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! style="background-color:#444; color: white;" |'''Math - Grade 8'''
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! style="background-color:#444; color: white;" |'''Reading - Grade 4'''
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! style="background-color:#444; color: white;" |'''Reading - Grade 8'''
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|-
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| '''Wisconsin'''||47||40||35||36
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|-
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| [[Public education in Illinois|Illinois]]||39||36||34||36
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|-
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| [[Public education in Michigan|Michigan]]||37||30||31||33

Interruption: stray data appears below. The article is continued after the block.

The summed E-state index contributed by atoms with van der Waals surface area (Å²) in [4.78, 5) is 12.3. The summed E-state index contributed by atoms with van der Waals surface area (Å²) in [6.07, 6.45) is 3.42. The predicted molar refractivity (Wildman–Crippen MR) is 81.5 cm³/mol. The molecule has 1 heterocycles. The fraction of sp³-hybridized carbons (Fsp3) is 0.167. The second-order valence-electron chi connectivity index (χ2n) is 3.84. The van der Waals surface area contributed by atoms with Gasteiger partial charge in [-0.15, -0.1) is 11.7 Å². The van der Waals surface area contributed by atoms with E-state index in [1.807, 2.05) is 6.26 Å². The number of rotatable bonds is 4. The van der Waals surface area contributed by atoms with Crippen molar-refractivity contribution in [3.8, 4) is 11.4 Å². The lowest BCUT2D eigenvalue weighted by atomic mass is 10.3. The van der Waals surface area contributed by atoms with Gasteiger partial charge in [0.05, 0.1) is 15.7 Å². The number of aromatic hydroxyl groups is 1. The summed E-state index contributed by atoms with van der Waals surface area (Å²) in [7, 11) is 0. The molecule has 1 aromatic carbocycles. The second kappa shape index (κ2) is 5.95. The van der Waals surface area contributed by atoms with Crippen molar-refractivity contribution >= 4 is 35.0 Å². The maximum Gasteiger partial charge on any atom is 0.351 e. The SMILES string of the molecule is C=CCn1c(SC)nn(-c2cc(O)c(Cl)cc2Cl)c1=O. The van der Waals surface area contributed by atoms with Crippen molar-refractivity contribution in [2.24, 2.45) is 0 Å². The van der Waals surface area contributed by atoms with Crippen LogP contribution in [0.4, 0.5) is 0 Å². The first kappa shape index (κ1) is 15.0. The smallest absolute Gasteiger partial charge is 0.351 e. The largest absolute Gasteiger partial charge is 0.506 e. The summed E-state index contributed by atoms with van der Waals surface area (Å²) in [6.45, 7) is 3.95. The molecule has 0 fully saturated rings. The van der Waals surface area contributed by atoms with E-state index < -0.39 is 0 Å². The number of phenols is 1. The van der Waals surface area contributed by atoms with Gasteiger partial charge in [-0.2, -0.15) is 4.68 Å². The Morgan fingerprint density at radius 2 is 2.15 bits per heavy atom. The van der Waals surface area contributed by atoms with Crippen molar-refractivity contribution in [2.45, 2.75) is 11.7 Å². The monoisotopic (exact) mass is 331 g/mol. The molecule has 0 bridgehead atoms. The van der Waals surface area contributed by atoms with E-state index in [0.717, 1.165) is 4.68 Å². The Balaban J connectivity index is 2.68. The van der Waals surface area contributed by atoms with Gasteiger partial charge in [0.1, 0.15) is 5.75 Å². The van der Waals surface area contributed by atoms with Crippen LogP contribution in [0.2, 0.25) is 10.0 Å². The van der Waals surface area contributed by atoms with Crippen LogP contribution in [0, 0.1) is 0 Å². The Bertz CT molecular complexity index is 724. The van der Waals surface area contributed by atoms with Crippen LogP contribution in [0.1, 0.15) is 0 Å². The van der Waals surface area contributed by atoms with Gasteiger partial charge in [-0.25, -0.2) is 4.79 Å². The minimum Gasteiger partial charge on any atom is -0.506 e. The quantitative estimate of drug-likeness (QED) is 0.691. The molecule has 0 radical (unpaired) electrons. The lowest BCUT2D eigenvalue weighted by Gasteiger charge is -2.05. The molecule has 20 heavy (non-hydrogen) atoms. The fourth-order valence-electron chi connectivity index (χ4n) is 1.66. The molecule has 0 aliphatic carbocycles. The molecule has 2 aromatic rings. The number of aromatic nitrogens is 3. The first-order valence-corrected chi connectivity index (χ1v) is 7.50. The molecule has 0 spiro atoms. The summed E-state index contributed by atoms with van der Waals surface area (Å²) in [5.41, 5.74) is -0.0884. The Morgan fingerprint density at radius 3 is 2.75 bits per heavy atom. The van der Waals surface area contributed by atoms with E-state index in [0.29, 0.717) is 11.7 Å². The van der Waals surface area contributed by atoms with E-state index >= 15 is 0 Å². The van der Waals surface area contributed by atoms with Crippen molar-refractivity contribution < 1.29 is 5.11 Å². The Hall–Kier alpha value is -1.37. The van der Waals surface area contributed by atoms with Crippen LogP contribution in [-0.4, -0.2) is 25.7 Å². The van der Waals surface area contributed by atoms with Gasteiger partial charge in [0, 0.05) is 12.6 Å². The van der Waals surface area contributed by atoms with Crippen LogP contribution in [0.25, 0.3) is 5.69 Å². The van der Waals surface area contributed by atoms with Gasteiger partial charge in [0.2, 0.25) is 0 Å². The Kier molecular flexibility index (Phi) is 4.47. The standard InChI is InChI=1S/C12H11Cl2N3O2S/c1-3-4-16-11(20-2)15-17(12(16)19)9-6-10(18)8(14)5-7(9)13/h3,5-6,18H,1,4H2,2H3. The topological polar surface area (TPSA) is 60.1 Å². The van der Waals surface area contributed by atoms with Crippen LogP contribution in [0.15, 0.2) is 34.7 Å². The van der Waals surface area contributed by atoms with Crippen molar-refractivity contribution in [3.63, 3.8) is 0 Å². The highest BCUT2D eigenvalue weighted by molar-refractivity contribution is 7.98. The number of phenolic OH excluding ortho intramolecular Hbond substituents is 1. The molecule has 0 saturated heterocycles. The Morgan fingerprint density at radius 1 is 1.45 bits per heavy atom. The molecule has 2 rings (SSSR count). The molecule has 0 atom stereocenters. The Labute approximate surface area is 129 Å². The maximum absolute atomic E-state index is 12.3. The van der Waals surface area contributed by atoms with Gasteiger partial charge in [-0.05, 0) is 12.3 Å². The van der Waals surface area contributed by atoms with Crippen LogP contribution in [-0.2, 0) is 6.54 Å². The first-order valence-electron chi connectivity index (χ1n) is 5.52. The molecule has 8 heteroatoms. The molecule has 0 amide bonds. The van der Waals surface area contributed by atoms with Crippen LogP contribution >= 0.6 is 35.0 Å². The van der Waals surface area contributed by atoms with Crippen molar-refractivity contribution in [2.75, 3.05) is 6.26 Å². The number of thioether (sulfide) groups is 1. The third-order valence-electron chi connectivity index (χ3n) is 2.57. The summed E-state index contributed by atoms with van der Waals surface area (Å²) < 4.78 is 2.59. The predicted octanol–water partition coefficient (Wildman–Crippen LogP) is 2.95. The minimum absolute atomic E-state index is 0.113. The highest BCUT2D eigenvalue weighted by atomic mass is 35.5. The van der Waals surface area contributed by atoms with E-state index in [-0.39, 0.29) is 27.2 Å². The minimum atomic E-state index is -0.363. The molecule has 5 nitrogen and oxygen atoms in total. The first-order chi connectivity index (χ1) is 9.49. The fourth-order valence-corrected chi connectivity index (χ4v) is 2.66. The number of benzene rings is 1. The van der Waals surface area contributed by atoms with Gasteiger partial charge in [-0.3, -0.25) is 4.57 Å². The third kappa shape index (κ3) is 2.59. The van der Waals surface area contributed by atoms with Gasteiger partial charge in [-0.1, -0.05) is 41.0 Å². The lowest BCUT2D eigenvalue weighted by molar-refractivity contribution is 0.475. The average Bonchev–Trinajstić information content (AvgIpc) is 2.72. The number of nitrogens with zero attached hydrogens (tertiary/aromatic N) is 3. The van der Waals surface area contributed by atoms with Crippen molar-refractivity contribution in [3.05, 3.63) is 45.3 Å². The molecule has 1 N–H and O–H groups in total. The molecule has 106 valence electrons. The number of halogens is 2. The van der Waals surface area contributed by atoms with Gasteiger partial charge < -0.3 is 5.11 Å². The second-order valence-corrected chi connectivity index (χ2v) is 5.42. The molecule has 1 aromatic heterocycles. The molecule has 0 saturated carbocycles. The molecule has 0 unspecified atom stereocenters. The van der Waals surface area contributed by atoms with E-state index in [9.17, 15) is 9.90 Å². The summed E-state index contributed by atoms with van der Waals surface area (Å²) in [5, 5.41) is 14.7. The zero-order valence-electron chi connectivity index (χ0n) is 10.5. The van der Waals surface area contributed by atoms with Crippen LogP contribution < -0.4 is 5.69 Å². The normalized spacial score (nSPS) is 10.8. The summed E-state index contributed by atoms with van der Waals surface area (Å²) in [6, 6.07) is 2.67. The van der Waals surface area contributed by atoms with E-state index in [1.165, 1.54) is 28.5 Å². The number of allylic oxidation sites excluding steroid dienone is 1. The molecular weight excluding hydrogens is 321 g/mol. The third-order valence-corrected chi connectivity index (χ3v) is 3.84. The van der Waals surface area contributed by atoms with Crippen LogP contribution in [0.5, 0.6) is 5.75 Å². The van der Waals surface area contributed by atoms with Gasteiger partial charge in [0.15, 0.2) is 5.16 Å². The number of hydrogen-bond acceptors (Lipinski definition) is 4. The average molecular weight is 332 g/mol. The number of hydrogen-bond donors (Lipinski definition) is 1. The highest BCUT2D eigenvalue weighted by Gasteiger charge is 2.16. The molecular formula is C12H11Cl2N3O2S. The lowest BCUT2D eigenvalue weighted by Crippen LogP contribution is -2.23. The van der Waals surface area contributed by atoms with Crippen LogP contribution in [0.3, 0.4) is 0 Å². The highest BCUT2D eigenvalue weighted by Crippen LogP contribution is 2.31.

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|-
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| [[Public education in Minnesota|Minnesota]]||59||47||41||41
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|-
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| '''U.S. average'''|| 41 || 34 || 34 || 34
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|-
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|}
  
====Effect of Budget Cuts on Education====
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{|class="wikitable" style="width:500px;"
The Wisconsin Department of Public Instruction has maps regarding the impact of the 2011-13 Biennial Budget. The maps show that majority of school districts in the state will face teacher losses, class size increases, and more budget cuts during the biennium.<ref>[http://dpi.state.wi.us/pb/11-13_budget.html "Wisconsin Department of Public Instruction," 2011-13 Biennial Budget]</ref>